Homeowner (and condominium) associations hold an unusual place in the tax world. On the one hand, most do not squarely meet the definition of a 501(C) nonprofit. On the other, they are not in business pursuing a profit. In fact, the vast majority of HOAs are small, volunteer-ran associations that function solely to enforce covenants and maintain the common areas of its residential members.
The Tax Reform Act of 1976 created Section 528 of the Internal Revenue Code and a special carve-out for qualifying homeowner associations. Section 528 defines what an HOA is for tax purposes and gives those meeting the definition the opportunity to file Form 1120H Tax Return for a Homeowners Association. This definition has five basic tests: 1) Exempt Function Test, 2) Exempt Function Income Test, 3) Exempt Function Expense Test, 4) No Private Inurement (benefit) Test, and 5) Elect to apply section 528 for that tax year. Your HOA must pass all five to file Form 1120-H for a particular tax year.
There are articles on Overnightaccountant.com that discuss other parts of this definition. This article will focus on test number one, the exempt-function test, also called the operations test.
Exempt-Function Test: Part of the section 528 definition states that a Homeowners Association qualifying to file Form 1120-H must be organized and operated to acquire, build, manage, maintain, and care for association property of a condominium project or a subdivision where substantially all of the association’s units, lots, or buildings are used by individuals as residences.
This may sound like a simple definition most associations easily meet – and most do. But, this is the tax code – determining whether your HOA passes the exempt-function test may not be as simple as it seems. So, let’s take a moment to wade through the tax-morass to explore each part of the exempt-function test in more a little detail.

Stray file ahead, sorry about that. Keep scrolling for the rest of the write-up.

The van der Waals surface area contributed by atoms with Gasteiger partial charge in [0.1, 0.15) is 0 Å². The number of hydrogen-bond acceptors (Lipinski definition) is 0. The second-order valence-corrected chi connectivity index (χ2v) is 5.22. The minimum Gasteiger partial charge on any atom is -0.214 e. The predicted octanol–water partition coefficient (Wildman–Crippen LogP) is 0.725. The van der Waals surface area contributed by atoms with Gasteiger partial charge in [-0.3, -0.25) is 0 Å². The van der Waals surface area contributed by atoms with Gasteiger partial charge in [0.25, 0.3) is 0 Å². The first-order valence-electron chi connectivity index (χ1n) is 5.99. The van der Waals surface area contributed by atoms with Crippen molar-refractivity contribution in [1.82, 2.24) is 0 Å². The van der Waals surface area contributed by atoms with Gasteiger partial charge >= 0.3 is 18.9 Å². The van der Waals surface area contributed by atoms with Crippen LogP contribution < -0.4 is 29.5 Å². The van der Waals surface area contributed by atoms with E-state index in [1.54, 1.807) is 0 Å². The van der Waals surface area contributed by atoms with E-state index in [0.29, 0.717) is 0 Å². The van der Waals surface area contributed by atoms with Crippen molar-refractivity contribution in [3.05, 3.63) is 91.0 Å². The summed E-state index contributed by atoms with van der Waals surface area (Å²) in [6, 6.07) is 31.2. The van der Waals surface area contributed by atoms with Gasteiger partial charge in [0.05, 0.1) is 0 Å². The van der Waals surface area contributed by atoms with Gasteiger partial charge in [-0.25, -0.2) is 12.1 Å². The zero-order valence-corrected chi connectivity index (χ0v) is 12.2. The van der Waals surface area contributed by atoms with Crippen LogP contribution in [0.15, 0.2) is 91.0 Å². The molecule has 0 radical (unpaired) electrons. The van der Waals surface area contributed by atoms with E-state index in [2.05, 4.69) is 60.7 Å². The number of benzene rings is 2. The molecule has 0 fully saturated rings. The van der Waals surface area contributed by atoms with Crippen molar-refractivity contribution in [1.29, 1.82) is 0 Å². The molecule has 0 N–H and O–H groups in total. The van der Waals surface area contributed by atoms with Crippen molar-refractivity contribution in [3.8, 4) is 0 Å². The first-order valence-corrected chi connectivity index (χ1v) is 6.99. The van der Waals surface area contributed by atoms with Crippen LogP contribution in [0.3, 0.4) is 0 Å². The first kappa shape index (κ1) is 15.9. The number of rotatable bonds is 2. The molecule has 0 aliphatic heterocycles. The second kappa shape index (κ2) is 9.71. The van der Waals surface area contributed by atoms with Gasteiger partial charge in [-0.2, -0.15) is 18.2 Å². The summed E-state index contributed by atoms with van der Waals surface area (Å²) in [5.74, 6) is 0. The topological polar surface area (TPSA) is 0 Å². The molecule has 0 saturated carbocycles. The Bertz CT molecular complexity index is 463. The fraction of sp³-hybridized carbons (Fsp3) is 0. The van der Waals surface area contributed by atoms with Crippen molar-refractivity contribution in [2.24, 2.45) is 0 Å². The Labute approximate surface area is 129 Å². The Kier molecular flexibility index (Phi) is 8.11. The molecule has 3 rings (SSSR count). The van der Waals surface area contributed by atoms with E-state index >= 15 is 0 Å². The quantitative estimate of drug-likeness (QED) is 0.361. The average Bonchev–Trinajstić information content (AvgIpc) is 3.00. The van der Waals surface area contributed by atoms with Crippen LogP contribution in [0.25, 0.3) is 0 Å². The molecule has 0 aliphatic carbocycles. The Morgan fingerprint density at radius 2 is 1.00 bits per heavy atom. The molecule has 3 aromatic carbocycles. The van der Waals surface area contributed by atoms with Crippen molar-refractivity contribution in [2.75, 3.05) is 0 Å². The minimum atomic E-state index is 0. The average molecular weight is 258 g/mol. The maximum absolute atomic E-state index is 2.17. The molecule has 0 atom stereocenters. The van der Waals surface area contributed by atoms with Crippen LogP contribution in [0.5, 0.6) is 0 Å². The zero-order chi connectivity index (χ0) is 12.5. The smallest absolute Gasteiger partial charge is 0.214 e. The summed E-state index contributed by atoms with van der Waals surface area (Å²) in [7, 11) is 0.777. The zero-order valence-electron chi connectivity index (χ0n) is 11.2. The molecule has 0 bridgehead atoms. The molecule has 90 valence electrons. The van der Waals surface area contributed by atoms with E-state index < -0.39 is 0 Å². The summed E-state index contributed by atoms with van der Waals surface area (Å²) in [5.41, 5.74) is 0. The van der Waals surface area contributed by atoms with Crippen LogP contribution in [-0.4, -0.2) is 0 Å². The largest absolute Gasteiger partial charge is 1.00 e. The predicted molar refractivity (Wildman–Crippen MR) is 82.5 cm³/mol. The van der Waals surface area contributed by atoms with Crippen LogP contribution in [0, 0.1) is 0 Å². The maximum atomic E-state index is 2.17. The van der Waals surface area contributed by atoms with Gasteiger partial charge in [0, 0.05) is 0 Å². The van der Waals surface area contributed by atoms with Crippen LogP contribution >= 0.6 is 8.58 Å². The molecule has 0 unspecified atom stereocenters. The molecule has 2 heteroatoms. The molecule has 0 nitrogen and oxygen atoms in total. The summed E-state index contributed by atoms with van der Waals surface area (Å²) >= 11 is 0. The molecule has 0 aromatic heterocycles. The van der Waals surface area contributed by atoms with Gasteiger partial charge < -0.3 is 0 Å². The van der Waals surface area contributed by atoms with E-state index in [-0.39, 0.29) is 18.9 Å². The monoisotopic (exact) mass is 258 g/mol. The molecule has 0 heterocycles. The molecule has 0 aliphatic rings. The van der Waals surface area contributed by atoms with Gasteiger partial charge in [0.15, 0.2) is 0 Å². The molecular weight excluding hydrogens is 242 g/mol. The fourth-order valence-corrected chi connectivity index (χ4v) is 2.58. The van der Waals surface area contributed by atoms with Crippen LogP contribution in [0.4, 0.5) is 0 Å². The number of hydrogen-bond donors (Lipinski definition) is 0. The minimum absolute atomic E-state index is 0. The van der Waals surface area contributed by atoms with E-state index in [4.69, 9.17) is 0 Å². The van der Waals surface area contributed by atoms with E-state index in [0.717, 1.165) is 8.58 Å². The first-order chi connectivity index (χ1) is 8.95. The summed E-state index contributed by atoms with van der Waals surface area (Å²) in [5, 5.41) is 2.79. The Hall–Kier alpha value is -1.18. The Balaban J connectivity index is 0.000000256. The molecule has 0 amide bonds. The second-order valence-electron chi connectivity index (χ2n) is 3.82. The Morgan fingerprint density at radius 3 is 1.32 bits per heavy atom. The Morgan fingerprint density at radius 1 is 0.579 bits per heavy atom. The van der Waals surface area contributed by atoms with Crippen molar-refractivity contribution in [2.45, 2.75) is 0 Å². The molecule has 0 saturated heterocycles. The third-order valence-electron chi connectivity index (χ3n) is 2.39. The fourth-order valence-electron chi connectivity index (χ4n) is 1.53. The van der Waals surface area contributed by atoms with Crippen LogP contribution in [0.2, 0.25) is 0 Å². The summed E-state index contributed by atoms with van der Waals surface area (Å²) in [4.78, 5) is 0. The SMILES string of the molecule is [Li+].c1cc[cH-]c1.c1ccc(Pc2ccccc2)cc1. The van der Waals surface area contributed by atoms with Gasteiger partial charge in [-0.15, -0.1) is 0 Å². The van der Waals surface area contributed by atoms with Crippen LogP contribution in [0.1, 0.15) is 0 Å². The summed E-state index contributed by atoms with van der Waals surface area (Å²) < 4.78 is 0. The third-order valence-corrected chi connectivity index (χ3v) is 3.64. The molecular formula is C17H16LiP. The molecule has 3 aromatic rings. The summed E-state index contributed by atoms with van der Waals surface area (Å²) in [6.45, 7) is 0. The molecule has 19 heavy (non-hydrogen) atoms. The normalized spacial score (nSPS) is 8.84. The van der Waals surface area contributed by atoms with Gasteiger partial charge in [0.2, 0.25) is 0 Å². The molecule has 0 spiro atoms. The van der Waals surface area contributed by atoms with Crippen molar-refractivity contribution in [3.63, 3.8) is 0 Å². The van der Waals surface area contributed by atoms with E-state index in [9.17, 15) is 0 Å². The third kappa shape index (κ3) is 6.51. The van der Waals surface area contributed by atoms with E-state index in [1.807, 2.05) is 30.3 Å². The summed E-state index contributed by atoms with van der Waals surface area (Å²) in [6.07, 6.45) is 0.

Organized: The term organized means that the sole, original, purpose of the association’s formation was to acquire, build, manage, maintain, and care for association property. This purpose should be stated in the association’s founding document(s) such as a corporate charter, articles of association or organization, or a trust instrument. Additionally, the covenants and bylaws of the association should conform to this exempt-function and not contradict it.
Operated: A qualifying association must not just be organized to perform the exempt-function, it must actually do it. As a practical matter, an association will be considered to operate as a qualifying HOA if it meets both the exempt function income and exempt function expenditure test. It is important, however, to make sure your HOA’s activities conform to the bylaws and covenants of the association. If its activities stray from its exempt function, particularly into the area of private inurement (benefiting any individual or group of individuals to the detriment of other association members), it may fail the operations test and lose its ability to file Form 1120-H.
Association Property: To qualify as an HOA for tax purposes an association must be organized and operated to acquire, build, manage, maintain, and care for association property. Association property includes all property owned by the association and areas owned by members as tenants-in-common. This property must be available to all members and must exist to enhance the owner’s enjoyment of their residences. This does not mean that facilities requiring a separate fee for use, such as tennis courts and swimming pools, will be disqualified as association property. Such facilities will qualify as association property as long as all owners have similar rights to the property (such as paying an annual fee for use).
However, property not used primarily by association members or property intended to be used by nonmembers, such as property rented or operated for profit through sales to nonmembers, may not be considered association property for purposes of the exempt-function test.